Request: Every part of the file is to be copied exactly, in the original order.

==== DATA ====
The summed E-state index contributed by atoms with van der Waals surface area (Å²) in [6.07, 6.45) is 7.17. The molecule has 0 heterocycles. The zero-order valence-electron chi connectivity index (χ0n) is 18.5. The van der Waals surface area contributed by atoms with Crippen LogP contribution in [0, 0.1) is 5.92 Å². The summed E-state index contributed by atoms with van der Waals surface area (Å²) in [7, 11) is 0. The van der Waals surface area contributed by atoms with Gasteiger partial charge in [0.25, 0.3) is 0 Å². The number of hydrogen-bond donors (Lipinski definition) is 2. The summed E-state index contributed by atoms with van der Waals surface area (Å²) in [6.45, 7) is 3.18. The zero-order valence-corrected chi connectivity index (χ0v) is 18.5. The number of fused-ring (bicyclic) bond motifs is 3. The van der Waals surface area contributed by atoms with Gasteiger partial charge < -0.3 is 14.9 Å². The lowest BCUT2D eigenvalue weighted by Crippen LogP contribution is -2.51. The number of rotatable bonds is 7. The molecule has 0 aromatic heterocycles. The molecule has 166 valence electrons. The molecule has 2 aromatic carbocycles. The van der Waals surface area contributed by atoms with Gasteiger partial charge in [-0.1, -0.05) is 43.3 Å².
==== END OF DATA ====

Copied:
The summed E-state index contributed by atoms with van der Waals surface area (Å²) in [6.07, 6.45) is 7.17. The molecule has 0 heterocycles. The zero-order valence-electron chi connectivity index (χ0n) is 18.5. The van der Waals surface area contributed by atoms with Crippen LogP contribution in [0, 0.1) is 5.92 Å². The summed E-state index contributed by atoms with van der Waals surface area (Å²) in [7, 11) is 0. The van der Waals surface area contributed by atoms with Gasteiger partial charge in [0.25, 0.3) is 0 Å². The number of hydrogen-bond donors (Lipinski definition) is 2. The summed E-state index contributed by atoms with van der Waals surface area (Å²) in [6.45, 7) is 3.18. The zero-order valence-corrected chi connectivity index (χ0v) is 18.5. The number of fused-ring (bicyclic) bond motifs is 3. The van der Waals surface area contributed by atoms with Gasteiger partial charge < -0.3 is 14.9 Å². The lowest BCUT2D eigenvalue weighted by Crippen LogP contribution is -2.51. The number of rotatable bonds is 7. The molecule has 0 aromatic heterocycles. The molecule has 166 valence electrons. The molecule has 2 aromatic carbocycles. The van der Waals surface area contributed by atoms with Gasteiger partial charge in [-0.1, -0.05) is 43.3 Å².